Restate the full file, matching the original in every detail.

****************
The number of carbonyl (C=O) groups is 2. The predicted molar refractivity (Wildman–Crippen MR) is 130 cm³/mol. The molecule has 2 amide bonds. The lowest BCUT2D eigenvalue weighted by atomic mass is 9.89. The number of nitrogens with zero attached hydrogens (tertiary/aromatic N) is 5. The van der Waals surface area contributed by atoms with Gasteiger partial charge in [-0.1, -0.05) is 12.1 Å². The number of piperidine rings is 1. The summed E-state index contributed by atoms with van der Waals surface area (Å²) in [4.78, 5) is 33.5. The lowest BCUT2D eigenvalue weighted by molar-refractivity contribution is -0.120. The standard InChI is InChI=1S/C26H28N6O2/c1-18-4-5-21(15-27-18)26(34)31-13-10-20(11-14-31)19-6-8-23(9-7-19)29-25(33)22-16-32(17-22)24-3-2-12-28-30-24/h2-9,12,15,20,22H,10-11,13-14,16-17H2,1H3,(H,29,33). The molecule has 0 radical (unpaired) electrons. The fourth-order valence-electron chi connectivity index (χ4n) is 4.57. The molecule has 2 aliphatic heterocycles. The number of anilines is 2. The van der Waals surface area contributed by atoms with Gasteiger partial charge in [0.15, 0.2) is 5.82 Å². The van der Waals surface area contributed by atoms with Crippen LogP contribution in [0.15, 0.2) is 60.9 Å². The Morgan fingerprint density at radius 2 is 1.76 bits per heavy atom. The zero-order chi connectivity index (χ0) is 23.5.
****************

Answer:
The number of carbonyl (C=O) groups is 2. The predicted molar refractivity (Wildman–Crippen MR) is 130 cm³/mol. The molecule has 2 amide bonds. The lowest BCUT2D eigenvalue weighted by atomic mass is 9.89. The number of nitrogens with zero attached hydrogens (tertiary/aromatic N) is 5. The van der Waals surface area contributed by atoms with Gasteiger partial charge in [-0.1, -0.05) is 12.1 Å². The number of piperidine rings is 1. The summed E-state index contributed by atoms with van der Waals surface area (Å²) in [4.78, 5) is 33.5. The lowest BCUT2D eigenvalue weighted by molar-refractivity contribution is -0.120. The standard InChI is InChI=1S/C26H28N6O2/c1-18-4-5-21(15-27-18)26(34)31-13-10-20(11-14-31)19-6-8-23(9-7-19)29-25(33)22-16-32(17-22)24-3-2-12-28-30-24/h2-9,12,15,20,22H,10-11,13-14,16-17H2,1H3,(H,29,33). The molecule has 0 radical (unpaired) electrons. The fourth-order valence-electron chi connectivity index (χ4n) is 4.57. The molecule has 2 aliphatic heterocycles. The number of anilines is 2. The van der Waals surface area contributed by atoms with Gasteiger partial charge in [0.15, 0.2) is 5.82 Å². The van der Waals surface area contributed by atoms with Crippen LogP contribution in [0.15, 0.2) is 60.9 Å². The Morgan fingerprint density at radius 2 is 1.76 bits per heavy atom. The zero-order chi connectivity index (χ0) is 23.5.